Is the Co-op a Super PAC?

17 05 2015

Britain’s 2015 election saw a new campaign trick, imported from America and benefitting the Labour Party. Labour hired David Axelrod for the campaign, he was touted as the ‘wizard’ behind Barack Obama’s winning election campaign and maybe Super-PAC style politics hitting the UK political scene was one of his spells.

Super-PACS are non-party organisations formed in America to get around campaign funding restrictions. They don’t contribute to campaigns but can otherwise spend what they like, and while they are non-party organisations, the separation can sometimes seem rice-paper thin.

Britain’s Labour Party has an appendix in the form of the Co-operative Party whose roots lie in the 19th Century cooperative movement in the North of Britain. The party has been absorbed into its political body but the name lives on.

This political vestige brings with it another link which is a lot more useful; the Co-operative Group. While it started out as a workers co-operative, it has turned itself into a chain of more or less thriving supermarkets and the country’s top funeral provider. They used to run a successful bank too but while the name remains that is now run by an American hedge-fund.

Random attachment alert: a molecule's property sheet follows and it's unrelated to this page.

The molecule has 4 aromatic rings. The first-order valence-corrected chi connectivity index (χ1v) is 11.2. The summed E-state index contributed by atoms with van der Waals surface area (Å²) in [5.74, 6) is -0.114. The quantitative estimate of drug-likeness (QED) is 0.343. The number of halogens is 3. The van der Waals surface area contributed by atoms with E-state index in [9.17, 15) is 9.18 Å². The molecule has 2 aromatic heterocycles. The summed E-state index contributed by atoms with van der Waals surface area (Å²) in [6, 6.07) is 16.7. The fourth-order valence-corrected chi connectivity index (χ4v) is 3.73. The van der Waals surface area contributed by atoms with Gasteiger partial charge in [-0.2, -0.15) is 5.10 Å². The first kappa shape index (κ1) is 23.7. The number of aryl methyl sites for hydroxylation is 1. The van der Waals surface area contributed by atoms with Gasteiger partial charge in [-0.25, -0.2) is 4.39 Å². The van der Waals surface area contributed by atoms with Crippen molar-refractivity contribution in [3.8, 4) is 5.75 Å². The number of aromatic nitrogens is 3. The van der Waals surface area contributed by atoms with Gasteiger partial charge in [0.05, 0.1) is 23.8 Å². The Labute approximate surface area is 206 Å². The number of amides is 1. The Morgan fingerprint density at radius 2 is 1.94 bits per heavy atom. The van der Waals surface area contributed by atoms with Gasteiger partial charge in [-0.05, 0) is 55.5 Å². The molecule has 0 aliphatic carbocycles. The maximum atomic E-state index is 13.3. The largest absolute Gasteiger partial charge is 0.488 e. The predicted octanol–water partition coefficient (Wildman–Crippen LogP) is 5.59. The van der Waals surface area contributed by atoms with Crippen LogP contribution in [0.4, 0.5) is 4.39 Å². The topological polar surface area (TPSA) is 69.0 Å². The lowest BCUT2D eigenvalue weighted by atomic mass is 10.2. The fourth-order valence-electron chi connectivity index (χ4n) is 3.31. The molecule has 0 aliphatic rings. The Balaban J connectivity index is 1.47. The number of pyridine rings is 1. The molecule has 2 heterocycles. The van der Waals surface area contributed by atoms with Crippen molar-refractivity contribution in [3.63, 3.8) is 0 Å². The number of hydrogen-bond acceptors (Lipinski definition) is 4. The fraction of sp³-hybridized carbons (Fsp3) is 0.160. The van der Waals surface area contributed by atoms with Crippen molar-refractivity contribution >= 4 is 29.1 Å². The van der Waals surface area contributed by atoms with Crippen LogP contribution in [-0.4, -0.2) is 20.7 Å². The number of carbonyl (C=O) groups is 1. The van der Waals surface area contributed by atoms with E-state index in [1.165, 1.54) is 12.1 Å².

This week the Co-operative movement voted to continue its association with the Co-operative (i.e. Labour) Party and to make an £1million annual contribution – see here.

But the Co-op made another contribution during the election campaign; it very subtly spent around Britain’s election campaign laws. Television adverts for political parties are absolutely banned for British elections. By coincidence the Co-op decided to run a TV campaign during the election. It didn’t back any Labour policy, it didn’t endorse any Labour candidate, nothing as vulgar (or illegal) as that.

As you can see in the video above, it showed a boy, aged about 11 being sent on an errand to the shops by his mother. He hops on his bike, alone, down clear and safe roads before dumping his bike, unlocked, on the pavement outside where he bumps into a friend, a girl of similar age also sent out alone on her bike to fetch something from the shops.

So how does this help Labour? This advert isn’t about selling bread; it’s selling a utopian vision that chimed with the vision Labour sought to project. The world of trust and security it claimed it could rebuild rather than the nasty dystopian mad-max world we seem to live in according to the papers.

It’s subtle, it’s very subtle, but it’s also political, very very political.



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